Fortunately, a number of years ago, with the support of Strong Families, we worked actively with partners from the Coalition for Choice to address these challenges and develop a new way to work together, one that set the stage for our win this fall. This included clear agreements on how we would work together, and a commitment to prioritizing the perspectives of those most affected by our issues—particularly low-income women of color.
With our internal collaboration strengthened, and our external wins each year preventing at least six anti-abortion bills from moving through the legislative process, we were poised to take on the ballot initiative.
Shifting the Narrative on Abortion
YWU and SFNM are proud of the contributions we made to shape messages that reflected New Mexican values. While this ballot measure threatened access to abortion within and beyond the city of Albuquerque, the Respect ABQ Women campaign made a concerted effort to move framing of the issues beyond the polarizing “pro-life” vs. pro-choice language. We knew that language wouldn’t bring our communities out because it presented a falsely black-and-white portrayal of what are complex personal decisions about abortion.
Instead, the Respect ABQ Women campaign’s lead message held that “deeply personal and complex decisions about abortion should remain in the hands of women, families and their doctor without government interference.” This frame spoke directly to the real lives of people who make difficult decisions about their lives every day. The message provided an opportunity to respect the individual circumstances, faith traditions, and life challenges affecting women and families who face the decision to continue or end a pregnancy. The Respect ABQ Women campaign made this conversation ours, acknowledged and embraced the complexity of abortion, and created an opening for various communities to participate in the election.
Centering Those Most Affected
The primary goal of ballot measure campaigns is almost always to do “whatever it takes” to get the votes necessary for the win. This mentality often results in campaigns operating in a bubble, isolated from long-term social change goals and disconnected from the larger political climate.
Campaigns to defeat anti-choice ballot measures are often reluctant to engage young people and communities of color because of widely held perceptions that these voters will not turn out or that they hold opposing views on abortion.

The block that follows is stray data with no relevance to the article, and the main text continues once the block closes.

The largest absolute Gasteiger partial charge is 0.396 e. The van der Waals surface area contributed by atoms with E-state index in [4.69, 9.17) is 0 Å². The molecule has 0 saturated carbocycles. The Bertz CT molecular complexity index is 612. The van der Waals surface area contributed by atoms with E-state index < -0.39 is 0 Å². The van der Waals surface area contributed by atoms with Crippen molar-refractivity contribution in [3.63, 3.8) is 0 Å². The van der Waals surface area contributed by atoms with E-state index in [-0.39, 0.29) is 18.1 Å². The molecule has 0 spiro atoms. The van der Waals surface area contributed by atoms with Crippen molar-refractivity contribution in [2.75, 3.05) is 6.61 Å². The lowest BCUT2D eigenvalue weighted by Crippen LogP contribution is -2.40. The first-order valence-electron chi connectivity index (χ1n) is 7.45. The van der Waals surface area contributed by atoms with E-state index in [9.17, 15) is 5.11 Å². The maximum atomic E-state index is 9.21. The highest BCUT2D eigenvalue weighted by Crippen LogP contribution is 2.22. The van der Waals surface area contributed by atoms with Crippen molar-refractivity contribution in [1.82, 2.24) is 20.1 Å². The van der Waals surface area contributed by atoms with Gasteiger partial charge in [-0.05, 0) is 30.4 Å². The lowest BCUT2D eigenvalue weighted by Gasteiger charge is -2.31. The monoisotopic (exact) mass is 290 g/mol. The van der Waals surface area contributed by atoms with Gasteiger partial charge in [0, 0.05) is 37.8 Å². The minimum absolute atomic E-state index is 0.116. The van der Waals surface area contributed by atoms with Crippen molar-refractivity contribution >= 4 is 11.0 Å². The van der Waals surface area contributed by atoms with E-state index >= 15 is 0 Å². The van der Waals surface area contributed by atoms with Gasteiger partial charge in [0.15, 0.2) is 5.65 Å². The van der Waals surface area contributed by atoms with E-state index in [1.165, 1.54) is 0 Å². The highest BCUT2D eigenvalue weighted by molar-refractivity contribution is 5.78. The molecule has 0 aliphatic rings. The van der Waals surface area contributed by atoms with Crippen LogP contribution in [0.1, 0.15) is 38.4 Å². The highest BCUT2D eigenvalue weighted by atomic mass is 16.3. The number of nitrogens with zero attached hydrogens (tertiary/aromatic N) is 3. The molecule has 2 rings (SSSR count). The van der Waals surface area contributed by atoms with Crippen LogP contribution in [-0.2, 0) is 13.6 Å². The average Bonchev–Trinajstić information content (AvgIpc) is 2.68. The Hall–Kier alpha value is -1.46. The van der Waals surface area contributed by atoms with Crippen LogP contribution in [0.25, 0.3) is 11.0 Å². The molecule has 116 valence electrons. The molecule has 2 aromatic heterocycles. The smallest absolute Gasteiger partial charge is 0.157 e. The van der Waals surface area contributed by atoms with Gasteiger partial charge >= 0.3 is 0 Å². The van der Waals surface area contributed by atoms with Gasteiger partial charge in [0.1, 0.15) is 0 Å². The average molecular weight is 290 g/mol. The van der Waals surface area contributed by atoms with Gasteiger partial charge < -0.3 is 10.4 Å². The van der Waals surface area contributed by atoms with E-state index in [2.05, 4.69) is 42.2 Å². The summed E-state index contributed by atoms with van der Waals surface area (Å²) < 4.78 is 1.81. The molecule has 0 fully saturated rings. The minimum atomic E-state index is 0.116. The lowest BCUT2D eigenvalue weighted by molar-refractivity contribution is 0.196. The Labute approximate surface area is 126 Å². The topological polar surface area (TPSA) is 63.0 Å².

YWU and SFNM made sure the Respect ABQ Women campaign would steer clear of tactics that would compromise or marginalize our communities, and instead in all our efforts made long-term organizational decisions to focus closely on those most affected.
For example, our campaign’s message embracing abortion as a complex and personal decision placed communities of color at the center—specifically speaking to the value our community places on respect for individual and family decisions. Ensuring communities of color were included in this election influenced decisions about what imagery to use, whose faces should represent the campaign, and how to reach folks where they were at in terms of their feelings about abortion. The campaign allowed our leadership, alongside other groups led by women of color, to guide the strategies that brought our community into the discussion. Dolores Huerta, a labor rights leader and well-respected New Mexican, supported YWU’s efforts by recording radio ads in English and Spanish ensuring [email protected] communities were hearing directly from another Latina who reflected the real lives of New Mexican families.
As one of the leads on the communications strategy, YWU maintained a constant social media presence and ensured our campaign reflected the lived experiences of our communities. YWU values the voice of culture, art, and imagery in all of our work and integrated those perspectives into the communications strategy. We did this by working with local photographers and designers to create a photo campaign uplifting the strength of Albuquerque families and neighborhoods standing against the ban. YWU centered the voices of Albuquerque’s communities by leading the Spanish-language efforts of the Respect ABQ Women Campaign.